The anti-rights lobby in this country argues that monitoring of human rights violations, organising protests against enforced disappearances, and focusing on extralegal killings are anti-national activities. It is perhaps necessary to remind them of what UN Secretary General Ban Ki-moon said two years ago: “If leaders do not listen to their people, they will hear from them — on the streets, the square, or, as we see far too often, on the battlefield. There is a better way. More participation. More democracy. More engagement and openness. That means maximum space for civil society.”
Pakistan cannot afford to move against the worldwide current for recognition of civil society’s right to confront the state, to ensure that the state does not transgress the terms of its foundational compact with the people. Today, the United Nations is pleading for space for not only CSOs but also for civil society actors, ie individuals who work as human rights defenders. They do not need any registration. The very first article of the Declaration of Human Rights Defenders says: “Everyone has the right individually and in association with others, to promote and to strive for the protection and realisation of human rights and fundamental freedoms at the national and international levels.”
The timing for an assault on the CSOs also is wrong. The government cannot be unaware of the several calls on it to increase the space it allows to civil society. The pressure on it to implement the directions contained in the Supreme Court judgment of June 2014 is growing day by day, particularly since it has aroused the expectations of the beleaguered minorities.
The government is also required to fulfil its commitment to comply with the GSP Plus condition of implementing 27 international conventions. And it is expected to allow the recently created National Commission for Human Rights a level playing field. What will the commission do if policemen are given authority to regiment civil society organisations?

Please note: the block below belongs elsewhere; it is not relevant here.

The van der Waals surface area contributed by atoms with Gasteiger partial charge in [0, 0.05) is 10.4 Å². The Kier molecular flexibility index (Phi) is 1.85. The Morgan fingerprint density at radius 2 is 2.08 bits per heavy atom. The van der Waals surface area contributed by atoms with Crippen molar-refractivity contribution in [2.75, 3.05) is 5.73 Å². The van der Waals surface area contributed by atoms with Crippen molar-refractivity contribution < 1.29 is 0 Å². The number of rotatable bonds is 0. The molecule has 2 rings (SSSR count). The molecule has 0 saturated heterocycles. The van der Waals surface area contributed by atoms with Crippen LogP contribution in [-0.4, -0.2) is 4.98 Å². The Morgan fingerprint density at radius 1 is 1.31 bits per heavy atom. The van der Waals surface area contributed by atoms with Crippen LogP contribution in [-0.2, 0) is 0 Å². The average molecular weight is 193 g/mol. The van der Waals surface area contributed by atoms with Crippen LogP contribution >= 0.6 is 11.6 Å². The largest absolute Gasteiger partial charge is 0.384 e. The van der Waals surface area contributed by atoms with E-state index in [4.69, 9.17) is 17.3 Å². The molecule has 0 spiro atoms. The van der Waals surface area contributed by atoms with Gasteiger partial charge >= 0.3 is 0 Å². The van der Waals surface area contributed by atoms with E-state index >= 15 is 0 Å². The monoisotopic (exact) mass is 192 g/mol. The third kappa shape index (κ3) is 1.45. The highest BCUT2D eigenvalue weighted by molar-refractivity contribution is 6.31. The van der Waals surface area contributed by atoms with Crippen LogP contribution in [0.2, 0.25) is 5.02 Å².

The debate on civil society-state relationship is unlikely to conclude soon and at the moment it would be sufficient to warn the government against any attempt to curtail the space for CSOs. It will be counterproductive.
Tailpiece: TV channels have reported that the relevant rules have been relaxed to sanction licences for prohibited bore firearms to the prime minister and a son of the president. Both are humbly requested to give up these licences for the following reasons:
Their lack of confidence in the high-level security provided to them by the state is evident. If they need sophisticated weapons, what will ordinary citizens do about their security?
Securing prohibited bore weapons for personal safety is like starting an arms race with terrorists who have better chances of getting deadlier weapons than even privileged Pakistanis.
It is a fundamental principle of good governance that rules are not bent in favour of persons who have the power to frame them and who are supposed to set a model for ordinary citizens.
Published in Dawn, June 25th, 2015